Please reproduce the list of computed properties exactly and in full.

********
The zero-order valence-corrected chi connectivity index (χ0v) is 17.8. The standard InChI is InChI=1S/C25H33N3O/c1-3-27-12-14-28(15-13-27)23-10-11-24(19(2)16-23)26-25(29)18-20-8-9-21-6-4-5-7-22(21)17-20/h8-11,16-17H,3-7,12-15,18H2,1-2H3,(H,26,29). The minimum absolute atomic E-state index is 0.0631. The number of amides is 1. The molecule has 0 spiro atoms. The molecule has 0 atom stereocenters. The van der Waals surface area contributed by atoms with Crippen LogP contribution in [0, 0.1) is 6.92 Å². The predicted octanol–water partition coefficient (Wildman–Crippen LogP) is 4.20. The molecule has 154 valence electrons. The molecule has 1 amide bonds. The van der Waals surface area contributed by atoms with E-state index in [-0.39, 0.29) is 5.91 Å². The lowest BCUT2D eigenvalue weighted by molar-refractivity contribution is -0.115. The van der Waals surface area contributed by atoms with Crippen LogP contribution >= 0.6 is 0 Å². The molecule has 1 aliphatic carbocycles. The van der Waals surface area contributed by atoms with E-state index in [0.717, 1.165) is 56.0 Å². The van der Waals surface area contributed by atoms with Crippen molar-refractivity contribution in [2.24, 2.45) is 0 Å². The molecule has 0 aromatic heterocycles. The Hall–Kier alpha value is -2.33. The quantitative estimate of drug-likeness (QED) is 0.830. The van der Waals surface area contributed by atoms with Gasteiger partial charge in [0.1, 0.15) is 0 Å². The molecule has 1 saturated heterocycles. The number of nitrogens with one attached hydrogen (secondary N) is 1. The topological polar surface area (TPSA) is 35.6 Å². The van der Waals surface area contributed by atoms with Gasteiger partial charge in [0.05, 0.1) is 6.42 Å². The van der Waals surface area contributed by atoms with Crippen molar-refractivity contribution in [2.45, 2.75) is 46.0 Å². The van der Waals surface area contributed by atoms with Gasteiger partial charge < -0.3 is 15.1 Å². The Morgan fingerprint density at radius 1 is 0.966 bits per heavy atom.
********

The zero-order valence-corrected chi connectivity index (χ0v) is 17.8. The standard InChI is InChI=1S/C25H33N3O/c1-3-27-12-14-28(15-13-27)23-10-11-24(19(2)16-23)26-25(29)18-20-8-9-21-6-4-5-7-22(21)17-20/h8-11,16-17H,3-7,12-15,18H2,1-2H3,(H,26,29). The minimum absolute atomic E-state index is 0.0631. The number of amides is 1. The molecule has 0 spiro atoms. The molecule has 0 atom stereocenters. The van der Waals surface area contributed by atoms with Crippen LogP contribution in [0, 0.1) is 6.92 Å². The predicted octanol–water partition coefficient (Wildman–Crippen LogP) is 4.20. The molecule has 154 valence electrons. The molecule has 1 amide bonds. The van der Waals surface area contributed by atoms with E-state index in [-0.39, 0.29) is 5.91 Å². The lowest BCUT2D eigenvalue weighted by molar-refractivity contribution is -0.115. The van der Waals surface area contributed by atoms with Crippen LogP contribution >= 0.6 is 0 Å². The molecule has 1 aliphatic carbocycles. The van der Waals surface area contributed by atoms with E-state index in [0.717, 1.165) is 56.0 Å². The van der Waals surface area contributed by atoms with Crippen molar-refractivity contribution in [2.24, 2.45) is 0 Å². The molecule has 0 aromatic heterocycles. The Hall–Kier alpha value is -2.33. The quantitative estimate of drug-likeness (QED) is 0.830. The van der Waals surface area contributed by atoms with Gasteiger partial charge in [0.1, 0.15) is 0 Å². The molecule has 1 saturated heterocycles. The number of nitrogens with one attached hydrogen (secondary N) is 1. The topological polar surface area (TPSA) is 35.6 Å². The van der Waals surface area contributed by atoms with Gasteiger partial charge in [0.05, 0.1) is 6.42 Å². The van der Waals surface area contributed by atoms with Crippen molar-refractivity contribution in [2.45, 2.75) is 46.0 Å². The van der Waals surface area contributed by atoms with Gasteiger partial charge < -0.3 is 15.1 Å². The Morgan fingerprint density at radius 1 is 0.966 bits per heavy atom.